Abdurrahman Şimşek, news coordinator for the Sabah newspaper, which is aligned with Turkish President Recep Tayyip Erdoğan, who has been “mapping” political dissidents from Turkey in Europe, gave a Danish journalists association a false identity and address, the Stockholm Center for Freedom reported, citing Swedish newspaper Dagens Nyheter.
Şimşek, who is suspected of having links to Turkey’s National Intelligence Organization (MİT), has secretly tracked political dissidents in Europe and targeted people whose extradition is demanded by the Turkish government. Şimşek has targeted four journalists in exile — Cevheri Güven in Germany and Abdullah Bozkurt, Bülent Keneş and Levent Kenez in Sweden — and former police chief Murat Çetiner, also in Sweden, by revealing their addresses and secretly taken photos.
According to Dagens Nyheter’s investigation, Şimsek was a member of a Danish journalists association as a representative of Sabah. He told the association that he lived in a small town outside Copenhagen. However, the person who lives in the apartment next door has never seen him, and a Danish woman has lived at his supposed address with her child for many years.
The management of the journalists association said it had not been aware of Şimşek’s revelations, and the association’s board subsequently decided to expel Şimşek because he did not live in Denmark. Şimşek used a fake address in Denmark and the name of the Danish journalists association while pursuing and gathering information on Turkish and Kurdish political dissidents.
Some people who have been followed and targeted in Sweden by Şimşek believe that he is cooperating with Turkish intel agency MİT because otherwise he would not have been able to obtain such detailed information. Bozkurt, whose personal information has not been publicly available since 2020 after he was beaten up by three unknown men outside his home in Stockholm, said he did not believe an ordinary journalist would have the ability or means to find out where he lived, adding that the article about him was very detailed.
According to French journalist Guillaume Perrier, who has worked as a correspondent for Le Monde in Turkey, reports by Turkish news outlets that are loyal to the government often go hand-in-hand with the will of the political leadership and security services. “The revelations about political dissidents are part of a politically oriented psychological campaign. It has been used against people in exile in several European countries. The Sabah daily in particular has done this several times against Kurdish and Turkish exiles in Europe,” Perrier said.
The information gathered by Şimşek on political dissidents put many of them in difficult situations after it was publicly revealed by Sabah.
Journalist in exile Keneş was one of those whose address and personal information were published by Şimşek. A few weeks later, Turkish President Erdoğan demanded his extradition from Sweden at a meeting with Swedish Prime Minister Ulf Kristersson in Ankara, calling Keneş a “terrorist.”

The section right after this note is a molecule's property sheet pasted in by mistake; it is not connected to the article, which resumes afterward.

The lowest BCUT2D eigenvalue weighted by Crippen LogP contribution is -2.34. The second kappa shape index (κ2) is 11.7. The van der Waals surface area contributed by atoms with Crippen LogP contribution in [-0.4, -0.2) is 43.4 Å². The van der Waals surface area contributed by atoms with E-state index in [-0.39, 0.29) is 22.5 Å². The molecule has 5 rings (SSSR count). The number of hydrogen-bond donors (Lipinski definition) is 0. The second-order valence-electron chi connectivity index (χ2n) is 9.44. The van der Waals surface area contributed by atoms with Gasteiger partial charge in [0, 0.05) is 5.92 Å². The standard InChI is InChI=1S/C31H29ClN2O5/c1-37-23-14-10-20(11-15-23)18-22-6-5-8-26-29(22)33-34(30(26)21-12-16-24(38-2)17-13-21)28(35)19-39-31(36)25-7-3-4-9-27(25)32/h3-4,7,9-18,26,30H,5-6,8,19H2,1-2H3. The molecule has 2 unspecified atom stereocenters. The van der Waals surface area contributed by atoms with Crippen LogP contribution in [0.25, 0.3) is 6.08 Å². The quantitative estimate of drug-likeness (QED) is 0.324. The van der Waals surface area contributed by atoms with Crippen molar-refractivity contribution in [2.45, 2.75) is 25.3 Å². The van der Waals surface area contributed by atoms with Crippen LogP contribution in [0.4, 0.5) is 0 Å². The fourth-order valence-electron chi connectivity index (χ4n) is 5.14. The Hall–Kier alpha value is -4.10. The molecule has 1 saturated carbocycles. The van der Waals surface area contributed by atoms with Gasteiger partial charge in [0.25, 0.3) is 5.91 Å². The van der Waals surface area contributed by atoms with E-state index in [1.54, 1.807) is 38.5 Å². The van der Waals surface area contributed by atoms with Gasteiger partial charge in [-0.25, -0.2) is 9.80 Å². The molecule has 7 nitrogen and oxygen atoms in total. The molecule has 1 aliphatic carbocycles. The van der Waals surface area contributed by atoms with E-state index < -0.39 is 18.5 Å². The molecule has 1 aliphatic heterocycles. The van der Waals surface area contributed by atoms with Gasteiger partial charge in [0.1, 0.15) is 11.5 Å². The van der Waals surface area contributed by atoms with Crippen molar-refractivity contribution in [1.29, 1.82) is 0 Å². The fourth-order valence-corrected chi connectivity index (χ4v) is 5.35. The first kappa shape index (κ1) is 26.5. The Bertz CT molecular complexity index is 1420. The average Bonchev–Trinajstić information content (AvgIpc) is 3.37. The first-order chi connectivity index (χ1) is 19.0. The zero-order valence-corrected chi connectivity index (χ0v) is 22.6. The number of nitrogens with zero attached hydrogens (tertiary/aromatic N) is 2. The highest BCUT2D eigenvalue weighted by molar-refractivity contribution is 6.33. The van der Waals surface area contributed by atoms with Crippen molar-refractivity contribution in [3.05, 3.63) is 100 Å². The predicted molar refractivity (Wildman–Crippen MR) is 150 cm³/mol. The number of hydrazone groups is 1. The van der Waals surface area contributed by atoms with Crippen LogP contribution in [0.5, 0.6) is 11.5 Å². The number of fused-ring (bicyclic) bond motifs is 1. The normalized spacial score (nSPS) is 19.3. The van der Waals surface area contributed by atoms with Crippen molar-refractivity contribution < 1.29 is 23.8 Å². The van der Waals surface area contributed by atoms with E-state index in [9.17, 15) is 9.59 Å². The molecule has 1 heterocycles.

NATO member Turkey is threatening to freeze Sweden and Finland’s attempts to join NATO unless they extradite dozens of people Ankara accuses of “terrorism,” including Keneş.
Çetiner, whose car was vandalized after Şimşek revealed his name and address in October, said, “I am very sorry these problems have reached Sweden because of the negotiations with Turkey. The Turkish government is using this to show its strength,” he told Dagens Nyheter.
Güven, an investigative journalist living in exile in Germany, said the purpose of publishing his address was to make him a target for Erdoğan supporters. After the report dropped, I had to take measures to be able to continue my work and protect myself and my family,” said Güven.
According to Perrier, European governments and security services do not pay enough attention to incidents of people being targeted within their borders, including Sweden. “Everyone has their reasons for not investigating this more thoroughly. For Sweden, it is clear at the moment that it wants to stay on a good track because of the NATO negotiations with Turkey. Erdoğan hopes that Sweden wants to negotiate, but nobody cares enough about the people who have been targeted,” Perrier said.
“Sweden will live up to all the obligations made to Turkey in countering the terrorist threat,” Swedish Prime Minister Kristersson said during his last visit to Ankara on November 8.
The Swedish parliament voted Wednesday on a constitutional amendment that would make it possible to strengthen counterterrorism laws, which is one of the key demands of Turkey from Sweden.
The amendment will make it possible to introduce new laws to “limit freedom of association of groups involved in terrorism,” the parliament had said in a statement prior to the vote.
A non-binding deal Sweden and fellow NATO aspirant Finland signed with Turkey in June commits them to “expeditiously and thoroughly” examine Ankara’s requests for suspects linked to the Gülen movement, a faith-based group that Turkey accuses of orchestrating a failed coup in 2016, and the outlawed Kurdistan Workers’ Party (PKK), which is recognized as a terrorist organization by Turkey and much of the international community.
The Gülen movement strongly denies any involvement in the abortive putsch.